Mohd Bin Salman’s road to throne in danger post Khashoggi murder

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The CIA’s conclusion that journalist Jamal Khashoggi’s murder was ordered by Crown Prince Mohammed bin Salman has been described as the most damaging blow yet to the de facto Saudi leader, officially placing him at the heart of a scandal that continues to shake the region.

The finding, first reported by the Washington Post, for which Khashoggi had written, was the first US government assessment linking Prince Mohammed to the dissident Saudi’s death in Turkey.

It came after Donald Trump and his national security adviser, John Bolton, had tried to shield him from criminal investigations that have incriminated 21 Saudi agents in the grisly murder.

Amid international uproar over the killing of Khashoggi, some members of Saudi Arabia’s ruling family are agitating to prevent Crown Prince Mohammed bin Salman from becoming king.

Dozens of princes and cousins from powerful branches of the Al Saud family want to see a change in the line of succession but would not act while King Salman – the crown prince’s 82-year-old father – is still alive, the sources said. They recognise that the king is unlikely to turn against his favourite son, known in the West as MbS.

Read our previous story: Khashoggi Death Linked To Arab Prince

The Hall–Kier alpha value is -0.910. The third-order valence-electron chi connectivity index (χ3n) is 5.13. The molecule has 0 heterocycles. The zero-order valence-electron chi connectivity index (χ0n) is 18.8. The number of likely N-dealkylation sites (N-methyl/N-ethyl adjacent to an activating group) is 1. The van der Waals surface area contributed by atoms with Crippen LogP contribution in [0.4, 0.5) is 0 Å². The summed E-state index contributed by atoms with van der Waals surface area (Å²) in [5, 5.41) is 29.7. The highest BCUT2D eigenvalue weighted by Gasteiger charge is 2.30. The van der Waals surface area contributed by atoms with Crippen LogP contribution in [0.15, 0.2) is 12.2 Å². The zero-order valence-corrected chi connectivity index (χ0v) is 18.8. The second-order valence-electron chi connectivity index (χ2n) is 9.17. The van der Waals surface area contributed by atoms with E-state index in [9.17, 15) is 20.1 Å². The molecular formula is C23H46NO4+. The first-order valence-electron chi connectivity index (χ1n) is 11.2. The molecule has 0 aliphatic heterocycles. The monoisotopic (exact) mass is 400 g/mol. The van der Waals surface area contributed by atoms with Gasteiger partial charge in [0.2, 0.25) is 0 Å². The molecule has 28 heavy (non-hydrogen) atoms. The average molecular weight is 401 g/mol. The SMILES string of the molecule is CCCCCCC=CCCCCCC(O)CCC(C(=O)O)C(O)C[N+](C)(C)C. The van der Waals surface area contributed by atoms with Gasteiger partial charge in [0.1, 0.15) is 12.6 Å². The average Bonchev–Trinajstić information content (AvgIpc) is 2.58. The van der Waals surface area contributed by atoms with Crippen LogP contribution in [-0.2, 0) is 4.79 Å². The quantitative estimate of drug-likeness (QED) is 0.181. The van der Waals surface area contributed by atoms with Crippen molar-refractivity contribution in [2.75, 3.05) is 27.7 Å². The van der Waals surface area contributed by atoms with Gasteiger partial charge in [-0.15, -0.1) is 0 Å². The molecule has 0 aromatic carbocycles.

Rather, they are discussing the possibility with other family members that after the king’s death, Prince Ahmed bin Abdulaziz, 76, a younger full brother of King Salman and uncle of the crown prince, could take the throne, according to the sources.

Prince Ahmed, King Salman’s only surviving full brother, would have the support of family members, the security apparatus and some Western powers, one of the Saudi sources said.

Prince Ahmed returned to Riyadh in October after 2-1/2 months abroad. During the trip, he appeared to criticise the Saudi leadership while responding to protesters outside a London residence chanting for the downfall of the Al Saud dynasty. He was one of only three people on the Allegiance Council, made up of the ruling family’s senior members, who opposed MbS becoming crown prince in 2017, two Saudi sources said at the time.

The House of Saud is made up of hundreds of princes. Unlike typical European monarchies, there is no automatic succession from father to eldest son. Instead the kingdom’s tribal traditions dictate that the king and senior family members from each branch select the heir they consider fittest to lead.

However, despite resistance and speculations MbS remains the favourite son of the king, and an ally of the Trump government. “It could very well be that the Crown Prince had knowledge of this tragic event—maybe he did and maybe he didn’t!” Trump said in a statement. “We may never know all of the facts surrounding the murder of Mr. Jamal Khashoggi,” Trump said. “In any case, our relationship is with the Kingdom of Saudi Arabia.”

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